First of all Ryan, let me just tell you that y'all did an AMAZING job last night. Yep, I was at that Chattanooga concert. :o) That was the first time I'd seen y'all in concert, but I can tell you now it won't be the last! Secondly, I have been born and raised in the South (Tennessee). I even went to college in Kentucky. So I am a true Southerner, and proud of it, by the way. I love reading people's take on Southerners, so this blog post just tickled me to death. My mama thought I was a little off my rocker when I was sitting at the breakfast table laughing about it! But, having said that, I totally get everything you said! Those are a lot of the reasons I've continued to stay in the South. Wouldn't wanna live anywhere else, actually. Just wanted to say thanks to all y'all (or you'uns, don't forget that one! LOL) for sharing your talent with us last night. Keep up the fantastic work & I'll be watching for the next full length CD on iTunes! LOVE Y'ALL!!!! PS~Please keep the Gotye! That was kick butt!
Maria Fulton's picture

This was awesome. And every single one of your reasons for loving the south are the same as mine. (born and raised Virginian but converted New Yorker.) And, jsyk, I was on a train to Manhattan when I read this and I think everyone thought I was nuts laughing out loud.... So I blame you... :D Tell Don it's his turn now! :)
Rene A's picture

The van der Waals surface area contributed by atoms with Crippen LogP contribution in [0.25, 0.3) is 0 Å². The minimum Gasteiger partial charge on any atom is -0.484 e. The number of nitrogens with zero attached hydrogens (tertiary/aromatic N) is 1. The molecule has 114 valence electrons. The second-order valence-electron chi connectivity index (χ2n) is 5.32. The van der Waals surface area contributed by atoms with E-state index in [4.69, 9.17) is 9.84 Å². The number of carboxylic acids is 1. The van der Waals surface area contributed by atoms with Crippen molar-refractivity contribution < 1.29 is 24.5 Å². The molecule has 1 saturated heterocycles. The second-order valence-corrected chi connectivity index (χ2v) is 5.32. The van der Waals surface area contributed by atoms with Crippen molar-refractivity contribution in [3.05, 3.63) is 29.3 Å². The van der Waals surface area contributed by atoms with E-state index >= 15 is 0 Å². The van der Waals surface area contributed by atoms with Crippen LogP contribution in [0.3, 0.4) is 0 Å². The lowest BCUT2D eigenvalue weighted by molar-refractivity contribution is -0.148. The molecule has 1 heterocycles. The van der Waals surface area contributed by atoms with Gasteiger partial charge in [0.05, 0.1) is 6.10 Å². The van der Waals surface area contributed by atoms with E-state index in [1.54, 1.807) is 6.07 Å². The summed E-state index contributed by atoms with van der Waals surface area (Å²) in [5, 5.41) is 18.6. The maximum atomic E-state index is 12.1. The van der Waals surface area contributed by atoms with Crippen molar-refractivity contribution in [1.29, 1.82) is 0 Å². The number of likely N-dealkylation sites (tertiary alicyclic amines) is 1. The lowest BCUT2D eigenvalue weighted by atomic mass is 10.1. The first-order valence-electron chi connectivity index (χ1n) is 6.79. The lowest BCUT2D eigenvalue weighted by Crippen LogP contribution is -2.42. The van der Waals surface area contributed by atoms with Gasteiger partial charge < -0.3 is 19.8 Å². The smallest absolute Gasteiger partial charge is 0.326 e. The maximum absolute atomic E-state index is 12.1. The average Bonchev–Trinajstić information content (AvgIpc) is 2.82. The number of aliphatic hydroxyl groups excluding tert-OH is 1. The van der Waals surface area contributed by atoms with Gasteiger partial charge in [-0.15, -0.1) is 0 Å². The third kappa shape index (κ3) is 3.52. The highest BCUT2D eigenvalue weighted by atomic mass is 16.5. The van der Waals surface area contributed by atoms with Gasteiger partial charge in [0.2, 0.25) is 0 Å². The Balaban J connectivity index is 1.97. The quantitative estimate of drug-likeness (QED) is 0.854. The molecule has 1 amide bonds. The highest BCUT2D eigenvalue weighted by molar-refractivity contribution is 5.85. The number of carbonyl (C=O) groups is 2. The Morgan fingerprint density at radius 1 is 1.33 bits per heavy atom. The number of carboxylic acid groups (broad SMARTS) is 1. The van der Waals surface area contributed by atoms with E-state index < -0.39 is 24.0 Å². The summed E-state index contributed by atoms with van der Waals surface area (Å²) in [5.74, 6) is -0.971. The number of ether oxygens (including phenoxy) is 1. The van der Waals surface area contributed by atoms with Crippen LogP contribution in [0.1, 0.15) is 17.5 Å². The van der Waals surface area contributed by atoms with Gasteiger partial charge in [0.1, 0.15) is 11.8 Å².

YEA!!!!!!!! FINALLY!!!! yeah, this is the lady from CT again...was beyond withdrawl for a blog from ya, but I didn't want to nag. Interesting as always, and revealing too! Love the replies so far... you obviously struck a (harmonious) chord with SNC's fans! To this day I catch myself humming "baby monkey" at odd times... I'm really looking forward to your new material this year- Walt's a talented guy! And the way you all bring the material to life is just fabulous. Here's to you! And don't be such a stranger! Cheers! Rene
Laurie_2's picture

Love this, Ryan ! I'm a Hoosier born and bred--and proud of our Hoosier hospitality, but I have always found people in the South to be so sweet and welcoming. DON'T understand the appeal of sweet tea (artificially-sweetened or real "shugah"). Never have, never will. How about just a little lemon and leave perfection alone? LOL When my nieces moved to Alabama, they "found" an accent. Of course, there's the mandatory y'all and all y'all, counting became "wohn, teooo, tharee, etc., my sister became their "Moahma" -- but my absolute favorite is that "tacos" became "TOCK-hoes" -- absolutely LOVE IT!